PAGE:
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Discipleship NOT For Me

Yap Kim Meng urges us not to be intimidated by the words ‘disciple-making’, but simply to commit ourselves to extend Christian love and care to those around us.

A cry at dawn. My neighbour downstairs discovered his 37-year-old wife had passed away suddenly, with no warning. She was an airline stewardess and a mother of three, with the youngest child only ten months old. James had become a Christian six months before this happened. Now his world was plunged into darkness.

Over the next five years James was in turmoil. He tried everything to get a handle on life. From being a logistics manager he turned to taxi driving so that he could be home more often to be with his young family. He received plenty of advice. Too much. One day I invited him to join my group of taxi drivers who met at McDonalds. He came. I taught him 2 Cor 5:17 - "Therefore if anyone is in Christ, he is a new creation; the old has gone, the new has come." I quoted it to him and then slowly in my own words, explained it to him. I also cited examples of how this verse applied to my life. I then asked him to quote it back to me several times and explain it in his own words.

The next day, while driving, a few young men asked, “Uncle, you Christian ah?” (referring to the Bible on his dashboard), “You speak in tongues or not?” Without turning around he quoted 2 Cor 5:17 and explained what it meant to him. They were stunned into silence. He went home and did the same with his young family. They looked at him with new respect. He started a family habit of reading the Bible every night.

He told me, “Kim Meng, you are the first person who took the trouble to tell me the Bible in a way I can understand. Others gave me advice, but no one did what you did.”

As a neighbour I saw the difficulties my friend James faced. I could have chosen to ignore them, but I prayed for him. At the right time I was there to lend a helping hand. I did not give advice; I simply shared what I knew about how a verse from the Bible helped me in my faith – simply and clearly in a way my neighbour could understand.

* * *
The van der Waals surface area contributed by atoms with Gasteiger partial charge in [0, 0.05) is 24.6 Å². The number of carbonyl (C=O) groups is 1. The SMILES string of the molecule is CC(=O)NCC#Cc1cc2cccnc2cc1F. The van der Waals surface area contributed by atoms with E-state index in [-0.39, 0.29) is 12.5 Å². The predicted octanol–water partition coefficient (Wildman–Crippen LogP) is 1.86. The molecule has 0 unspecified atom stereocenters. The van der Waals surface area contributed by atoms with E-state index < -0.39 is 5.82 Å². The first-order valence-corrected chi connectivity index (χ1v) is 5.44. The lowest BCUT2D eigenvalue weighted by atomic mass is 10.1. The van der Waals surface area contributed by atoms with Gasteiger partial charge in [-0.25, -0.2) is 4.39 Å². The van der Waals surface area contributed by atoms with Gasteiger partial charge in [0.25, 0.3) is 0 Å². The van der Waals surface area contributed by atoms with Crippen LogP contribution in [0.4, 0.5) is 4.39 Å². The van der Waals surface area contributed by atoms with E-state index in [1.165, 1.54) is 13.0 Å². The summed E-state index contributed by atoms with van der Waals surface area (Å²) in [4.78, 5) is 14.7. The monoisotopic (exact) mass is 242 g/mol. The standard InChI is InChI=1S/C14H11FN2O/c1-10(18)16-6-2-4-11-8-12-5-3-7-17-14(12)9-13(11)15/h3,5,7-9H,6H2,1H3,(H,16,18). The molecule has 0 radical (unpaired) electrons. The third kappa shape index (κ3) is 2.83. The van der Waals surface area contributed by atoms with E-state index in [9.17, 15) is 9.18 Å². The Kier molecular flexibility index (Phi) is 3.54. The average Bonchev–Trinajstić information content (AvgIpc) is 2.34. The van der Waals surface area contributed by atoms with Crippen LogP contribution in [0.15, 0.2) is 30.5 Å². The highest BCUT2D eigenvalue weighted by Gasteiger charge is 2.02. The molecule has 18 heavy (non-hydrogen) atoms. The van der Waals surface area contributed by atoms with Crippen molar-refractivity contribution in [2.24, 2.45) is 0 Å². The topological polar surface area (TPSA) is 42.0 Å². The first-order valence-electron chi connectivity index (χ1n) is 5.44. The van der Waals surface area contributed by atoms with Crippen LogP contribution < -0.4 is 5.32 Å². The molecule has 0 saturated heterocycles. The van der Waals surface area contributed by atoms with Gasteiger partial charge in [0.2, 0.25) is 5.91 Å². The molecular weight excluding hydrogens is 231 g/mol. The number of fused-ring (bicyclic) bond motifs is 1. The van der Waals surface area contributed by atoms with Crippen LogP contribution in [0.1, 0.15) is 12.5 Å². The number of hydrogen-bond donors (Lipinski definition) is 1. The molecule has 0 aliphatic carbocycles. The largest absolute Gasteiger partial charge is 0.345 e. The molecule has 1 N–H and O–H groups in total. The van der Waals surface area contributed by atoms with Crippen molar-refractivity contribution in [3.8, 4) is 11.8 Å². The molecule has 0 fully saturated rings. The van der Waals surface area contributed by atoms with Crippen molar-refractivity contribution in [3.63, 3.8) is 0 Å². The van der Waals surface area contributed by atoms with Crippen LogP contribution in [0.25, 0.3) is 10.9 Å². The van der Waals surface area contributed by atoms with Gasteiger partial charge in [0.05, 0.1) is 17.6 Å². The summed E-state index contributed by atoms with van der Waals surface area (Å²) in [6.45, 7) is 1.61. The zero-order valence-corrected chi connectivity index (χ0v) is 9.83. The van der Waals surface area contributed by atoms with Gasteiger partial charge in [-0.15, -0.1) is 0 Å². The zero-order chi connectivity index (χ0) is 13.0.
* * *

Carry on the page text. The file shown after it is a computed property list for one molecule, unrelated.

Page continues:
I was simply being a friend. There was no mention of Discipleship, Discipling or Disciple-making. Today James is raising his family well even though his wife is no longer around. It has not been easy. But James thanks the Lord for helping him grow in his faith. He reads his Bible daily. So does his family.

James introduced to me another neighbour whose wife suffers from Obsessive Compulsive Disorder (OCD). We meet regularly and pray and cry together. Our friendship continues amidst both men's challenging home life. They find comfort in the Bible, prayers, mutual encouragement and a determination to carry on. There is no Cinderella ending, but they see God grant grace and they are raising their children trusting in the Lord and sharing their stories to encourage others.
What can we learn from these two stories?

1. We cannot run away from those God has put into our path – especially our neighbours. God is interested in us and in those near to us. He desires them to be saved and we are His extension into their lives.

2. We can only reach out to others when we walk in their shoes and see things from their perspective. Walking alongside a dear one is how God uses us to impact those around us.

3. We cannot rush relationships or take short-cuts to restore others in their walk with God. It takes time and patience to let the Holy Spirit bring about real-life conviction and changes. God wants to see us changed, and in the process of transformation we will be able to help others respond to Him.